VENICE ( — The wreckage of Harrison Ford’s vintage plane was moved Thursday from a Venice golf course to a nearby hanger for a joint FAA-NTSB investigation into the crash of the single-engine aircraft.

“Documenting the accident site before it’s moved or altered allows for the ability to go back and say ‘Oh we didn’t see that,’ or something new comes to light,” NTSB Air Safety Investigator Patrick Jones said.

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The small open-air, World War II-era plane crash landed just before 2:30 p.m. Thursday on Penmar Golf Course near the Santa Monica Airport, according to the Los Angeles Fire Department.

The Ryan Aeronautical ST3KR had just taken off from the airport when it began experiencing engine trouble.

Ford radioed back to traffic control for an immediate return before one of the wings clipped a tree, and the plane went down.

Dr. Sanjay Khurana, a spine surgeon, was on the seventh hole of the golf course at the time of the crash. He and his group quickly responded to the wreckage and stabilized the action film star prior to the arrival of emergency responders.

Dr. Khurana said the 72-year-old avid pilot was slumped over, bleeding and moaning. He also said Ford had a very large scalp laceration but was able to move and speak.

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“We wanted to get him out safely and with the fuel leaking out, I motioned to some of the other folks at the golf course to put dirt on the fuel so it wouldn’t combust,” he said. “I just wanted to get him out safely so that the situation wouldn’t erupt into a fire.”

Ford was hospitalized at Ronald Reagan UCLA Medical Center where he was last listed in fair to moderate condition.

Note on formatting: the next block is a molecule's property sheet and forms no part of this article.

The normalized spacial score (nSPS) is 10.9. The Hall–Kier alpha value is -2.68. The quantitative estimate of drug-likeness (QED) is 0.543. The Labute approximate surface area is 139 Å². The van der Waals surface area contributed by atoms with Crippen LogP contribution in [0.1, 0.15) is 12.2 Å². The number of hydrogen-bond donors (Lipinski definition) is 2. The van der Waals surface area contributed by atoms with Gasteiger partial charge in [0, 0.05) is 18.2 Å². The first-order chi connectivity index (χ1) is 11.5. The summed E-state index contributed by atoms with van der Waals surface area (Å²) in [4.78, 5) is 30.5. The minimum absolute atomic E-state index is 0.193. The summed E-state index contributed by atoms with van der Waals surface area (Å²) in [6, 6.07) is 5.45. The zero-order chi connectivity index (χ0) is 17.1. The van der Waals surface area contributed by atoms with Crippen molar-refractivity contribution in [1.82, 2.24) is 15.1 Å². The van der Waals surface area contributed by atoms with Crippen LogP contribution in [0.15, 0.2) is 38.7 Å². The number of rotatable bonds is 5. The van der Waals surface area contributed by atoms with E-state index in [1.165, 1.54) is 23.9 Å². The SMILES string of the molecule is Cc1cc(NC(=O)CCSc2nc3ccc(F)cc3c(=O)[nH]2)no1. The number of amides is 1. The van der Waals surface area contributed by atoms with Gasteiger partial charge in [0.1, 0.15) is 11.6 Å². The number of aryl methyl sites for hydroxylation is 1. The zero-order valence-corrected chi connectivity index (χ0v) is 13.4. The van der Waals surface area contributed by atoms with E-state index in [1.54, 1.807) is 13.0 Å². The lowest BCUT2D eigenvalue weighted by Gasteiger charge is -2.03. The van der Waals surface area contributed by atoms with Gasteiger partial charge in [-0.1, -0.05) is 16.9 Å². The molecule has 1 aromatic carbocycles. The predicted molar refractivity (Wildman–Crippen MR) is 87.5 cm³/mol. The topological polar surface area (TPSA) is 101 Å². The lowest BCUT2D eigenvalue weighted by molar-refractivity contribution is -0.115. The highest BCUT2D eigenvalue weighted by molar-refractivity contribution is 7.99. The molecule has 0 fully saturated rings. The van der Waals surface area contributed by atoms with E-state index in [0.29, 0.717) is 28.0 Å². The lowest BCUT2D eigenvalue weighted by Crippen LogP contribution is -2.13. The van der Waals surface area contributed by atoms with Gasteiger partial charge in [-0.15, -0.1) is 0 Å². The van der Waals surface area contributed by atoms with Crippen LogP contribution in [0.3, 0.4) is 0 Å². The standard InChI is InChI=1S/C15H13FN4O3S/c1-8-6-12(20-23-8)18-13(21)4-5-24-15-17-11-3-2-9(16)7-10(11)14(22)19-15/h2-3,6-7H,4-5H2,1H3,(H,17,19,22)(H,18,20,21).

NTSB investigators say a preliminary report, which will examine the aircraft, its engine and records of the plane, will take two weeks to a month to release. The full final report was expected to take about a year.

Ford owns several aircraft and has been active with the Aircraft Owners and Pilots Association. He is also heavily involved with the Experimental Aircraft Association. Known for piloting fixed-wing aircraft and helicopters, he crashed a helicopter in the Santa Clarita area during a training flight in 1999.

The plane involved in Thursday’s crash debuted before America’s entry into World War II and was heavily used as a trainer aircraft by the Air Force.  It was retired from service after the war but remains a favorite of vintage collectors like Ford.

The PT-22 Recruit had a reputation for being more demanding and less forgiving than most training aircraft, making it ideal for preparing young pilots for the rigors of combat.  The Air Force says the plane can do a maximum of 125 mph with a range of about 200 miles.  There are about 200 of the planes still in existence.

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Investigators ask anyone who may have video of the crash, upload it on the NTSB website here.